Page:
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Daily OCD: 8/29/11
Written by Mike Baehr | Filed under Warren BernardWalt KellyThe Comics JournalspainShimura TakakoRick MarschallreviewsPeanutsMegan KelsoMarschall BooksmangaJim WoodringDave McKeanDaily OCDCharles M SchulzCharles BurnsBob FingermanBill GriffithBest of 2010 29 Aug 2011 8:03 PM

Today's Online Commentary & Diversions:

Artichoke Tales [Pre-Order]

List: At his High-Low blog Rob Clough posts his belated Top 50 Books of 2010 list, with Megan Kelso's Artichoke Tales at #1, 4 of our books in the top 5, 5 in the top 10, 8 in the top 20, and 14 overall in the top 50 — it's a long but worthwhile read

Congress of the Animals

Review: "Calling Congress of the Animals recommended reading is a bit misleading. It’s definitely recommended, but it doesn’t technically involve reading. The entire book doesn’t feature a single word bubble. The only words are on the book jacket. What this is is a story told entirely through pictures — delightful pictures at that.... This was really an entertaining book. It was visually different from anything I’ve ever seen in a comic, the story was unique, and some parts were laugh out loud funny..." – Corey Pung, Panel Discussions (via Americaware)

Skin Deep [Softcover Ed. - with FREE Signed Bookplate]

Review: "...Skin Deep by Charles Burns... [is a] true masterpiece in which Burns returns to choose the mechanisms and the language of grade-B horror films, crime fiction, pulp, the aesthetics of the 50's and Robert Crumb's comics to make a harsh social criticism.... Stories in which Burns continues to explore the darkest corners of the human condition while keeping us on edge vignette to vignette." – Jesús Jiménez, Radio y Televisión Española (translated from Spanish)

Beg the Question

Review: "...[T]he adventures of a group of twenty-something New York residents, like Friends but with ethnic variation and far more realistic apartments, and, you know, actual problems. The characters of Beg the Question are surrounded by ugliness and idiocy in one of the most complicated cities in the world, yet they are decent human beings who support each other. It’s not supposed to be autobiographical, but you can tell that Fingerman has lived through many of the situations and knows the characters well." – Grant Buist, The Name of This Cartoon Is Brunswick

The Complete Peanuts 1981-1982 (Vol. 16)

Commentary: "So I just finished reading Fantagraphics’ The Complete Peanuts 1981-1982, and... the vast majority of this book was new to me, having not read previous reprintings of the strips from this period (as opposed to the near-memorization of the reprint books from the late ’70s and earlier). One of the great new features of this particular reprint series, aside from, y’know, the whole completeness of the strips reprints and all, is the index in each volume." – Mike Sterling, Mike Sterling's Progressive Ruin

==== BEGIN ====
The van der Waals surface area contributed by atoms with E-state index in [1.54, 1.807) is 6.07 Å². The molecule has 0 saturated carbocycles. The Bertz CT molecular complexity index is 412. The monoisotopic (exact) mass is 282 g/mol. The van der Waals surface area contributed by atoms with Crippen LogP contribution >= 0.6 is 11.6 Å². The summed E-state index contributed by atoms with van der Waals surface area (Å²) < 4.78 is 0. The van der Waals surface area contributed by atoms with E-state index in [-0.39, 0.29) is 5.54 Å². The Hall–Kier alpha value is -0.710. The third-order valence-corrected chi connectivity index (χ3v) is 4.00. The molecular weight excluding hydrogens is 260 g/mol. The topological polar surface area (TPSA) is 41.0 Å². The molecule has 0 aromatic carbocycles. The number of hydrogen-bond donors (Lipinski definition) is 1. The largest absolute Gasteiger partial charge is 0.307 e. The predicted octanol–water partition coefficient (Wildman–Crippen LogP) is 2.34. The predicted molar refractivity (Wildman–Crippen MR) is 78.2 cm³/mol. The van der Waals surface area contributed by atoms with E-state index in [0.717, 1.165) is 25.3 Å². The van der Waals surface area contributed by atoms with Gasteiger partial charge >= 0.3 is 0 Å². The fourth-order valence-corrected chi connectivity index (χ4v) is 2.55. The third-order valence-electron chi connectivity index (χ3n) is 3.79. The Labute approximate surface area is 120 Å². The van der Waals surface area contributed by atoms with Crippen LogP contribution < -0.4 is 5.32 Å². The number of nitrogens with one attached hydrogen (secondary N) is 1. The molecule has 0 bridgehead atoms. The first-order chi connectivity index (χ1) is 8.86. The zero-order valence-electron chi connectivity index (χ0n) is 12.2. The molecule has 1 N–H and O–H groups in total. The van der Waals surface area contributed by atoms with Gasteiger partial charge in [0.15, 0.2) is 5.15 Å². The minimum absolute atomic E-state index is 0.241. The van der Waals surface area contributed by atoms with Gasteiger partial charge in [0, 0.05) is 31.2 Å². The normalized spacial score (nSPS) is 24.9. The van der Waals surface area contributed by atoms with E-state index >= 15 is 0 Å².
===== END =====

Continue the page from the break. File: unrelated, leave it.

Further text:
Pogo - Vol. 1 of the Complete Syndicated Comic Strips: Through the Wild Blue Wonder

Plug: "Walt Kelly’s Pogo is one of the greatest comic strips I’ve ever read. It’s simply brilliant; quaint and sweet on the surface but deeper readings reveals layers of very smart political and social satire. And as you can clearly see, Walt Kelly’s artwork is magnificent.... Fantagraphics are presenting the entire strip, including the beautiful full colour Sunday strips for the very first time, in a series of 12 hardcover volumes that reprint approximately 2 years worth of  material at a time. I guarantee that if you get Volume 1, you’ll be signing up for the remaining 11." – Richard Cowdry, The Forbidden Planet International Blog Log

The Comics Journal #301

Plugs: Librairie Drawn & Quarterly in Montreal just got in a bunch of our recent releases (The Comics Journal #301, Drawing Power, Celluloid and Wandering Son Vol. 1) and their Chantale wrote up nice little plugs for them all on their 211 Bernard blog

Bill Griffith

Profile: At The Comics Journal, R.C. Harvey presents an updated version of a 1994 profile of Bill Griffith originally done for Cartoonist PROfiles

Nightmare Alley

Analysis: At comiXology, Columbia University librarian Karen Green does a detailed comparison of William Lindsay Gresham's 1946 novel Nightmare Alley, the 1947 film version, and the 2003 graphic novel adaptation by Spain Rodriguez